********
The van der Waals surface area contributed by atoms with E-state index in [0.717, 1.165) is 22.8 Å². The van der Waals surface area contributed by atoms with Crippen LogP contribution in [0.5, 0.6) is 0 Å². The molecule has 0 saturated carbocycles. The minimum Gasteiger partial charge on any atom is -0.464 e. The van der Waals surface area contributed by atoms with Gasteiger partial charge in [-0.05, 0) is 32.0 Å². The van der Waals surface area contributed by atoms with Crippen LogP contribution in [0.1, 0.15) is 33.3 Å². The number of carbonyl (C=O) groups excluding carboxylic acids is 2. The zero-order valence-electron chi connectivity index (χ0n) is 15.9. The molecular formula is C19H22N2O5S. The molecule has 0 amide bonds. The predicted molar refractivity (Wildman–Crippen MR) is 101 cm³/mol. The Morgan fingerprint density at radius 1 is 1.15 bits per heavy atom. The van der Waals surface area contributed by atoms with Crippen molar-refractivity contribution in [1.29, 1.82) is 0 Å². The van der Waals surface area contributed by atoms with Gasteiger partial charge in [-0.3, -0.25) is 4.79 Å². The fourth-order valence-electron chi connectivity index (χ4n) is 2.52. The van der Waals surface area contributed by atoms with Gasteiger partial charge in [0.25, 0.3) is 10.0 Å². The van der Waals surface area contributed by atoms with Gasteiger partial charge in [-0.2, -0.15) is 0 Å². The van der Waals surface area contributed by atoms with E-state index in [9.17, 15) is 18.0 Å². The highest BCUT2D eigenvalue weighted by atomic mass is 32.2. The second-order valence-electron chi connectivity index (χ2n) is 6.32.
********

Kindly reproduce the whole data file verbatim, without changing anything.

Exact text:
The van der Waals surface area contributed by atoms with E-state index in [0.717, 1.165) is 22.8 Å². The van der Waals surface area contributed by atoms with Crippen LogP contribution in [0.5, 0.6) is 0 Å². The molecule has 0 saturated carbocycles. The minimum Gasteiger partial charge on any atom is -0.464 e. The van der Waals surface area contributed by atoms with Gasteiger partial charge in [-0.05, 0) is 32.0 Å². The van der Waals surface area contributed by atoms with Crippen LogP contribution in [0.1, 0.15) is 33.3 Å². The number of carbonyl (C=O) groups excluding carboxylic acids is 2. The zero-order valence-electron chi connectivity index (χ0n) is 15.9. The molecular formula is C19H22N2O5S. The molecule has 0 amide bonds. The predicted molar refractivity (Wildman–Crippen MR) is 101 cm³/mol. The Morgan fingerprint density at radius 1 is 1.15 bits per heavy atom. The van der Waals surface area contributed by atoms with Crippen molar-refractivity contribution in [1.29, 1.82) is 0 Å². The van der Waals surface area contributed by atoms with Gasteiger partial charge in [-0.3, -0.25) is 4.79 Å². The fourth-order valence-electron chi connectivity index (χ4n) is 2.52. The van der Waals surface area contributed by atoms with Gasteiger partial charge in [0.25, 0.3) is 10.0 Å². The van der Waals surface area contributed by atoms with Gasteiger partial charge in [-0.2, -0.15) is 0 Å². The van der Waals surface area contributed by atoms with E-state index in [9.17, 15) is 18.0 Å². The highest BCUT2D eigenvalue weighted by atomic mass is 32.2. The second-order valence-electron chi connectivity index (χ2n) is 6.32.